Saturday, 26 October 2013

Nick Clegg on Qualified Teachers in Education

In his speech a few days ago Nick Clegg said:

“Parents don’t want ideology to get in the way of their children’s education. They don’t care about the latest political label attached to their child’s school. What they want, and expect, is that their children are taught by good teachers, get taught a core body of knowledge, and get a healthy meal every day.

“What is the point of having a slimmed-down national curriculum if only a few schools have to teach it? Let’s teach it in all our schools.  And what is the point of having brilliant new food standards if only a few schools have to stick to the rules? Let’s have quality food in all our schools.

“That’s my philosophy. Diversity amongst schools, yes. But good universal standards all parents can rely on too.  And, frankly, it makes no sense to me to have qualified teacher status if only a few schools have to employ qualified teachers.

“That’s why I believe we should have qualified teachers in all our schools. That means free schools and academies too. “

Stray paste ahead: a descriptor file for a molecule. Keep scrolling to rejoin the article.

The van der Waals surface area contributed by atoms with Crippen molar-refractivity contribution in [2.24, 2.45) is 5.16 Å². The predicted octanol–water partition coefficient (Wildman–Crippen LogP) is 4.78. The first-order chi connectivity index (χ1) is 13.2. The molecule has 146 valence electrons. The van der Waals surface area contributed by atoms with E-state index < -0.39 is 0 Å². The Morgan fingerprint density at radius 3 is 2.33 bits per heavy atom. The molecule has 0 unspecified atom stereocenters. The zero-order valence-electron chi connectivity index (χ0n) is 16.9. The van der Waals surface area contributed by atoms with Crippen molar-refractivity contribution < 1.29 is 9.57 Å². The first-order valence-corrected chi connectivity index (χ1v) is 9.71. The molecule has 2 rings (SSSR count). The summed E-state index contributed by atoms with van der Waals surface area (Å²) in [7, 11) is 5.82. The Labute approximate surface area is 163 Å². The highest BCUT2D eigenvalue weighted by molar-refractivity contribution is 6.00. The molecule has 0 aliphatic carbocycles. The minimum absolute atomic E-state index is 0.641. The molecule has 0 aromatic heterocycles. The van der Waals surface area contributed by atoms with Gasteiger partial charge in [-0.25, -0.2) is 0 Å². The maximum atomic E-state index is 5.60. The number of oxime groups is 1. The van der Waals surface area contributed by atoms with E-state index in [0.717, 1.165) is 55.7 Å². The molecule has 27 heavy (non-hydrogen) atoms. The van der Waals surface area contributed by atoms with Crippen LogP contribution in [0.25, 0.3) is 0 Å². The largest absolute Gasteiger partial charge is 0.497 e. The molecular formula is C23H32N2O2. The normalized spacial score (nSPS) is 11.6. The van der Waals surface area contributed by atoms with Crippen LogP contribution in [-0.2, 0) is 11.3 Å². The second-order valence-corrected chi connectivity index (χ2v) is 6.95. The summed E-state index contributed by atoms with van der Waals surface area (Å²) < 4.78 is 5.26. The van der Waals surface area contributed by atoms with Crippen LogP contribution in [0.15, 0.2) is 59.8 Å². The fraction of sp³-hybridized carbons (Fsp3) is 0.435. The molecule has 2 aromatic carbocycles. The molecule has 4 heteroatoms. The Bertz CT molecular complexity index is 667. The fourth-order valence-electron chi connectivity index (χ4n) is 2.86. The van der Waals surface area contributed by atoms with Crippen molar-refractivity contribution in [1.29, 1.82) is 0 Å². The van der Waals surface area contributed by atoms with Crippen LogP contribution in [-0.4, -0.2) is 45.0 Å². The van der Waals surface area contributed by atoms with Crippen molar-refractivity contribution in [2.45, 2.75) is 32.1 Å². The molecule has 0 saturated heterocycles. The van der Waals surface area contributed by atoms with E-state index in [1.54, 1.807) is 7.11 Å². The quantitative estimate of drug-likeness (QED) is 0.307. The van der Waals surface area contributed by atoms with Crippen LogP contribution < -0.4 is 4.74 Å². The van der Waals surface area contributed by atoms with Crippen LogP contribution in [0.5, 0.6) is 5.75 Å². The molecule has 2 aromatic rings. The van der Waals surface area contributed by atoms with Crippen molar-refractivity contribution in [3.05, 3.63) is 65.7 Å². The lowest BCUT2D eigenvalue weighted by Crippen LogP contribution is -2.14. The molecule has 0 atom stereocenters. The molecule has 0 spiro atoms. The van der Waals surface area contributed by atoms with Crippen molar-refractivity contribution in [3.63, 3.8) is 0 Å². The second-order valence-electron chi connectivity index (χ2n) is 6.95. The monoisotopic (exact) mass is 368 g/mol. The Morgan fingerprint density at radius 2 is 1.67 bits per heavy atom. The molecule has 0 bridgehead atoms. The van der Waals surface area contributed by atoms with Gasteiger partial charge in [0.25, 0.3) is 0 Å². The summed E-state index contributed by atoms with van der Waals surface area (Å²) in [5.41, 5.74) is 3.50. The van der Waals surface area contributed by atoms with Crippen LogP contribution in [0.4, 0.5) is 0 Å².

Why did Liberal Democrats vote for Gove’s school reforms?

Liberal Democrats are strong supporters of more freedom and autonomy for schools, so voted for the Academies Act in 2010.  There was nothing in the Act that meant academies were no longer required to employ qualified teachers.  The requirement was removed by Michael Gove in August 2012 and did not require legislation.

We are clear that in 2015 Liberal Democrats will have a distinctive offer on education, supporting school freedom but underpinned by some basic standards that all parents can expect for their child.

Do David Laws and Nick Clegg disagree on this?

David Laws and Nick Clegg both voted for the party’s policy on qualified teachers in March 2013 and David Laws has been closely involved in writing this speech.

In the House of Commons on Thursday David Laws stated very clearly that “we want to ensure that teachers in schools have good qualifications and the capacity to teach”.  Schools can bring in experts to take occasional lessons and many do an excellent job – but full time classroom teachers should have a professional qualification.